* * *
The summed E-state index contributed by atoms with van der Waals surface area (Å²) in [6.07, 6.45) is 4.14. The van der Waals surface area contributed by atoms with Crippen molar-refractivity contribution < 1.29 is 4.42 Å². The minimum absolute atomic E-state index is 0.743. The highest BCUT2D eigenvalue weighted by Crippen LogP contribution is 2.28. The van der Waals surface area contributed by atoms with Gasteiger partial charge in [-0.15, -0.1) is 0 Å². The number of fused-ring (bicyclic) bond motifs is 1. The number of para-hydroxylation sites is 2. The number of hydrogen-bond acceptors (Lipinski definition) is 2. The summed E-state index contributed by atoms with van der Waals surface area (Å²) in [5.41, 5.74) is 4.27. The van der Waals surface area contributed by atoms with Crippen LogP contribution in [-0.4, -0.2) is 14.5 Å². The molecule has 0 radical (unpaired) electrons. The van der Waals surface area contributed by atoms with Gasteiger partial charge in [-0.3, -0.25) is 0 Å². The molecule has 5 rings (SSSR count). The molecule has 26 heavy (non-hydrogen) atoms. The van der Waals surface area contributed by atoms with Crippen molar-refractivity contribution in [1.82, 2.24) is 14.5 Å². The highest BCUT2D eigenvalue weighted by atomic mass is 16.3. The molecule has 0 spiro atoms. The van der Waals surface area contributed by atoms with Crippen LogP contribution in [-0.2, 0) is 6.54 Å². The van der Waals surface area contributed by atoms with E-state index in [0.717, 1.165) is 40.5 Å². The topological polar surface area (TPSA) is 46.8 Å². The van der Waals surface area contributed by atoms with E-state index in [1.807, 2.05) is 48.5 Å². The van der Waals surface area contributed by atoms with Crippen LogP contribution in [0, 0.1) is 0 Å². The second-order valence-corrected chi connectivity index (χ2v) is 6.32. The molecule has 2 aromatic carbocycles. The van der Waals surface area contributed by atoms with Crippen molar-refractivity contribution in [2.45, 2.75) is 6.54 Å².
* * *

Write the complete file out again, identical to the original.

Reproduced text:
The summed E-state index contributed by atoms with van der Waals surface area (Å²) in [6.07, 6.45) is 4.14. The van der Waals surface area contributed by atoms with Crippen molar-refractivity contribution < 1.29 is 4.42 Å². The minimum absolute atomic E-state index is 0.743. The highest BCUT2D eigenvalue weighted by Crippen LogP contribution is 2.28. The van der Waals surface area contributed by atoms with Gasteiger partial charge in [-0.15, -0.1) is 0 Å². The number of fused-ring (bicyclic) bond motifs is 1. The number of para-hydroxylation sites is 2. The number of hydrogen-bond acceptors (Lipinski definition) is 2. The summed E-state index contributed by atoms with van der Waals surface area (Å²) in [5.41, 5.74) is 4.27. The van der Waals surface area contributed by atoms with Crippen LogP contribution in [-0.4, -0.2) is 14.5 Å². The molecule has 0 radical (unpaired) electrons. The van der Waals surface area contributed by atoms with Gasteiger partial charge in [-0.3, -0.25) is 0 Å². The molecule has 5 rings (SSSR count). The molecule has 26 heavy (non-hydrogen) atoms. The van der Waals surface area contributed by atoms with Crippen molar-refractivity contribution in [1.82, 2.24) is 14.5 Å². The highest BCUT2D eigenvalue weighted by atomic mass is 16.3. The molecule has 0 spiro atoms. The van der Waals surface area contributed by atoms with Crippen LogP contribution in [-0.2, 0) is 6.54 Å². The van der Waals surface area contributed by atoms with E-state index in [0.717, 1.165) is 40.5 Å². The topological polar surface area (TPSA) is 46.8 Å². The van der Waals surface area contributed by atoms with E-state index in [1.807, 2.05) is 48.5 Å². The van der Waals surface area contributed by atoms with Crippen LogP contribution in [0, 0.1) is 0 Å². The second-order valence-corrected chi connectivity index (χ2v) is 6.32. The molecule has 2 aromatic carbocycles. The van der Waals surface area contributed by atoms with Crippen molar-refractivity contribution in [2.45, 2.75) is 6.54 Å².